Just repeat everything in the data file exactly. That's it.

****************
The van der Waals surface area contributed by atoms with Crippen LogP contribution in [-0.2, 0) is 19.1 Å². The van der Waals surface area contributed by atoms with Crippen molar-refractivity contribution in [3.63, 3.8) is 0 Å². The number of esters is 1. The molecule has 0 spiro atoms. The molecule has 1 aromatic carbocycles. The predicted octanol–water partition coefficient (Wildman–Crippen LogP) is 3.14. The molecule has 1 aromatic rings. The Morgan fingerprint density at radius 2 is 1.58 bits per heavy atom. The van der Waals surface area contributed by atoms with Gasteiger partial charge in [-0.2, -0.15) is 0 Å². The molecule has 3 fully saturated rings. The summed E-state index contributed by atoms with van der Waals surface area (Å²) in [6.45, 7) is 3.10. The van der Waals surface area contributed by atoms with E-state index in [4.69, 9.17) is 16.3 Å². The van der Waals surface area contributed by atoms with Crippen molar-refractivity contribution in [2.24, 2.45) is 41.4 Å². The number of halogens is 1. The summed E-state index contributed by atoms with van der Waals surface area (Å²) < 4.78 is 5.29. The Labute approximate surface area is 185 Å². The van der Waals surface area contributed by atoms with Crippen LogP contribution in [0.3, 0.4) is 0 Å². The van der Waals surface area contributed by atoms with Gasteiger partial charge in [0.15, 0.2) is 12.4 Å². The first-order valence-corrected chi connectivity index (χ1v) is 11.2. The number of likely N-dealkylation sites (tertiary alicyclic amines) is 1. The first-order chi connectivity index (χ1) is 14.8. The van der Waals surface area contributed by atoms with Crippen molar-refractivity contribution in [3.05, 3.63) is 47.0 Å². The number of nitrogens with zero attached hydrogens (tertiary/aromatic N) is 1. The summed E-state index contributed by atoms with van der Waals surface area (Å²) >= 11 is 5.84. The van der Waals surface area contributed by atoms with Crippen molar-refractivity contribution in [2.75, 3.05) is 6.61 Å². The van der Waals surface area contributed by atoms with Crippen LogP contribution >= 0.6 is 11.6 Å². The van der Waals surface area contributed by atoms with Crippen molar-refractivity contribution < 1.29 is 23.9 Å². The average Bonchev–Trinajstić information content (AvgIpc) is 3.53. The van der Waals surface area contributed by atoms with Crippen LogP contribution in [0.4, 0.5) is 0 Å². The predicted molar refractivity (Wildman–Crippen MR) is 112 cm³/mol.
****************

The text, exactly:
The van der Waals surface area contributed by atoms with Crippen LogP contribution in [-0.2, 0) is 19.1 Å². The van der Waals surface area contributed by atoms with Crippen molar-refractivity contribution in [3.63, 3.8) is 0 Å². The number of esters is 1. The molecule has 0 spiro atoms. The molecule has 1 aromatic carbocycles. The predicted octanol–water partition coefficient (Wildman–Crippen LogP) is 3.14. The molecule has 1 aromatic rings. The Morgan fingerprint density at radius 2 is 1.58 bits per heavy atom. The van der Waals surface area contributed by atoms with Gasteiger partial charge in [-0.2, -0.15) is 0 Å². The molecule has 3 fully saturated rings. The summed E-state index contributed by atoms with van der Waals surface area (Å²) in [6.45, 7) is 3.10. The van der Waals surface area contributed by atoms with E-state index in [4.69, 9.17) is 16.3 Å². The van der Waals surface area contributed by atoms with Crippen molar-refractivity contribution in [2.24, 2.45) is 41.4 Å². The number of halogens is 1. The summed E-state index contributed by atoms with van der Waals surface area (Å²) < 4.78 is 5.29. The Labute approximate surface area is 185 Å². The van der Waals surface area contributed by atoms with Crippen LogP contribution in [0.3, 0.4) is 0 Å². The van der Waals surface area contributed by atoms with Gasteiger partial charge in [0.15, 0.2) is 12.4 Å². The first-order valence-corrected chi connectivity index (χ1v) is 11.2. The number of likely N-dealkylation sites (tertiary alicyclic amines) is 1. The first-order chi connectivity index (χ1) is 14.8. The van der Waals surface area contributed by atoms with Crippen molar-refractivity contribution in [3.05, 3.63) is 47.0 Å². The number of nitrogens with zero attached hydrogens (tertiary/aromatic N) is 1. The summed E-state index contributed by atoms with van der Waals surface area (Å²) >= 11 is 5.84. The van der Waals surface area contributed by atoms with Crippen molar-refractivity contribution in [2.75, 3.05) is 6.61 Å². The van der Waals surface area contributed by atoms with Crippen LogP contribution >= 0.6 is 11.6 Å². The van der Waals surface area contributed by atoms with Crippen molar-refractivity contribution < 1.29 is 23.9 Å². The average Bonchev–Trinajstić information content (AvgIpc) is 3.53. The van der Waals surface area contributed by atoms with Crippen LogP contribution in [0.4, 0.5) is 0 Å². The predicted molar refractivity (Wildman–Crippen MR) is 112 cm³/mol.